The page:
On 20 April, 1999, one of the deadliest school shootings in American history occurred. There had been other school massacres before Columbine, a high school nestled in a sleepy Colorado city, but this one was different. This one, unfolded in front of the nation’s eyes. Nearly 20 years later, director Laura Farber (a survivor of the shooting, herself), brings the stories of the now adults and teachers who experienced that horrific day.
We Are Columbine doesn’t exactly fit the definition of a reflexive documentary, as Farber isn’t directly speaking to us. However, we do hear her voice, especially as the former students vouch for Farber’s trustworthiness. Since the shooting, and the ensuing media circus, many former students have been reticent to speak to anyone with a camera. But Farber is also a survivor, and she knows more than most, how to handle her peers’ sensitive stories of survival, regret, fear, trauma, and happiness.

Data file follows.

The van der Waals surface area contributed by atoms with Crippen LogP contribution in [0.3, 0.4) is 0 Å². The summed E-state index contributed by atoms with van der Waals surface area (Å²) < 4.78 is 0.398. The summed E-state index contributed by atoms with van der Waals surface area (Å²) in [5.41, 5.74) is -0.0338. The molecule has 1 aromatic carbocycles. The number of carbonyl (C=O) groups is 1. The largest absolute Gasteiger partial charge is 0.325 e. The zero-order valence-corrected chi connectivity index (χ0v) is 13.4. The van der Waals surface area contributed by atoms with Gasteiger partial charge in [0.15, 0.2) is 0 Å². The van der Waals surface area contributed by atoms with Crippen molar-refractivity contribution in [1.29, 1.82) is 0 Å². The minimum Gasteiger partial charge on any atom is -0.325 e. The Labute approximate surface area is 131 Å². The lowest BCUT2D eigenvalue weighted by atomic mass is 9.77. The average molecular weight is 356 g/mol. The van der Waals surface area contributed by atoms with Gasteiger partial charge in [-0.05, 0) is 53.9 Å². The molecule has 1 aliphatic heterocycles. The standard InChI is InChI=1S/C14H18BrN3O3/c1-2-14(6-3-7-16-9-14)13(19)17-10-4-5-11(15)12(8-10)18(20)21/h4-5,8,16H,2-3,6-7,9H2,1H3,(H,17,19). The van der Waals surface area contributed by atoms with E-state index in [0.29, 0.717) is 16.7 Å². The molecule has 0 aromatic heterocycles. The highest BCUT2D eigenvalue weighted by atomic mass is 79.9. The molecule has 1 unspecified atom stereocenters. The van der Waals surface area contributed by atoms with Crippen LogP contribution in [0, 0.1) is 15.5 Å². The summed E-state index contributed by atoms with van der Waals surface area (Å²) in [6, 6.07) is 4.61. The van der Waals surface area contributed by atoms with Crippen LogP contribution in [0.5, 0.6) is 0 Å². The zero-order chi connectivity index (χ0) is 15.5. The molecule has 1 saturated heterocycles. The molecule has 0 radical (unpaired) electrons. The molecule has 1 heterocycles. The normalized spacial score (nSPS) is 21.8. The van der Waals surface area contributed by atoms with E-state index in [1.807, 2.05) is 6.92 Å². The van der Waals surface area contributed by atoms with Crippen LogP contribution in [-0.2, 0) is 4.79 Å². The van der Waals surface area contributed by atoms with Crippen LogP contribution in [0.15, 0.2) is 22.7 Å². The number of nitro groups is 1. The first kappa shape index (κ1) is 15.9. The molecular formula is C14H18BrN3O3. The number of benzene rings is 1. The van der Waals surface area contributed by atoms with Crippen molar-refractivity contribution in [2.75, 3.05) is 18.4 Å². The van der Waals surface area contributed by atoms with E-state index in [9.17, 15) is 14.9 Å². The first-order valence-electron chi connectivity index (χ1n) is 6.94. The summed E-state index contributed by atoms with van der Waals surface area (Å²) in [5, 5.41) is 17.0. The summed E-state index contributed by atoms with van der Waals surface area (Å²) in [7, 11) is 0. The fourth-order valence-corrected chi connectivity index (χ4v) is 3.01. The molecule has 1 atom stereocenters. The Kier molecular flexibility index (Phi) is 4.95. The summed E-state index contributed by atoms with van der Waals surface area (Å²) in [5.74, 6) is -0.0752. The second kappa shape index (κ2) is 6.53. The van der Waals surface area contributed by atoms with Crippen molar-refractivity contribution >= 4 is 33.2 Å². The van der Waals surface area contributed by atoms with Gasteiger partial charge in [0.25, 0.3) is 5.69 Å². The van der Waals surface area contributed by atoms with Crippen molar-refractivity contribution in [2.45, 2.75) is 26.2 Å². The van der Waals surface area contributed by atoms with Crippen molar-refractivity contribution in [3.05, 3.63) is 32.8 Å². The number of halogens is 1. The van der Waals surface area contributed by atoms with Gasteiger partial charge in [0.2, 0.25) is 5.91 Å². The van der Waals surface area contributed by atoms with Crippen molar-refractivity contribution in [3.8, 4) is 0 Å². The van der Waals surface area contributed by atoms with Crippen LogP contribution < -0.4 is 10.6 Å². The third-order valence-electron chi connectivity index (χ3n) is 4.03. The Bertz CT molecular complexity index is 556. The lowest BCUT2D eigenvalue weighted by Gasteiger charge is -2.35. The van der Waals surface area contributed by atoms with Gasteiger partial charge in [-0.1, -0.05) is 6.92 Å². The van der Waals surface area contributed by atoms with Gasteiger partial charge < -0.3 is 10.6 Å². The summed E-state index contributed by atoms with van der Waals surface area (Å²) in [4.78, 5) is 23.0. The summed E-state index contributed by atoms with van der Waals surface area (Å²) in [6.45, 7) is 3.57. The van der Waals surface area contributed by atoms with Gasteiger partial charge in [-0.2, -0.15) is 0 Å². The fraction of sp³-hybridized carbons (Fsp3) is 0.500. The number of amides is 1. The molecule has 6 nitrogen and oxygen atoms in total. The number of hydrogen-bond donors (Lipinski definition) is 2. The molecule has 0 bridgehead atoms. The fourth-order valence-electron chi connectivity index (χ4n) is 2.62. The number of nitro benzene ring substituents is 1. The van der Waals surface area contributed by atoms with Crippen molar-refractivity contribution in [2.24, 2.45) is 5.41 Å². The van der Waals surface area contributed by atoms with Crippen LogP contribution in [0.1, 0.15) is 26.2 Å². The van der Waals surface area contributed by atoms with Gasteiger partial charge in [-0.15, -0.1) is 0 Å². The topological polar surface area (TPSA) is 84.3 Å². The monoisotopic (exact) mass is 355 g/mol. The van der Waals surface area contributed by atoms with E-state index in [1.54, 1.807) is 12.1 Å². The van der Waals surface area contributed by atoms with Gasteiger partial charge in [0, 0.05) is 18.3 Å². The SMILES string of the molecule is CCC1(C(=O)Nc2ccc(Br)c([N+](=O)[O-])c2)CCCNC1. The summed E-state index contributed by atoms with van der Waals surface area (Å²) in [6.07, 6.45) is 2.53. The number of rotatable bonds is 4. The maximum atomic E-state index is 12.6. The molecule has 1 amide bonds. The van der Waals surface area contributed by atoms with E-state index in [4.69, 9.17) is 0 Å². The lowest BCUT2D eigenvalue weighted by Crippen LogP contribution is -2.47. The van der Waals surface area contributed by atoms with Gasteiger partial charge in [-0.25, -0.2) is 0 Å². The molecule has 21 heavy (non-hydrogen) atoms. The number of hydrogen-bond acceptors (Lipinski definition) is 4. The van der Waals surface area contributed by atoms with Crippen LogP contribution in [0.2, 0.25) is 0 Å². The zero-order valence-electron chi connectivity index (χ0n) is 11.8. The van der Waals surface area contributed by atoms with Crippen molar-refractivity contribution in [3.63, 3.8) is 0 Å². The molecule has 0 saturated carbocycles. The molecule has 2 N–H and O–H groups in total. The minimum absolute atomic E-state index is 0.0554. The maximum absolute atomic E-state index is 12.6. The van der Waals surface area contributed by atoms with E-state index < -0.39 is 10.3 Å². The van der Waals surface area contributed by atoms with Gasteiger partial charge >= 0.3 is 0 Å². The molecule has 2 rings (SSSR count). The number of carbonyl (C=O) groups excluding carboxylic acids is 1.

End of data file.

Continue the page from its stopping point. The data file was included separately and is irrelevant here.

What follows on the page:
The participating former students are Jaimi, Zach, Amy, and Gus. They’re an assortment of any high school’s teenage incubator: jocks, cheerleader, and stoner. Joining them are former teacher Mr. Leyba and principal Mr. De. Each individual recounts the events leading up to the faithful day, the calm, normal, and warm Colorado day. Each individual speaks about how they escaped or hid, how they survived and their thoughts during the shooting, such as assuming the blaring fire alarm was a senior prank, or in the case of Jaimi, wondering where her sister was.
The participants also recount their lives post-Columbine, from the pervasive and negligent media onslaught to their current state of mind. We meet their current families, know their present careers, and learn how they have since coped. Their stories don’t just ring as tragedies, but as people who have gone on to help those around them, from becoming a teacher, a nurse, an artist, they’re survival guides for life. For its participants, the film is a powerful recounting and rallying cry from the survivors which says, “We. Are. Columbine.”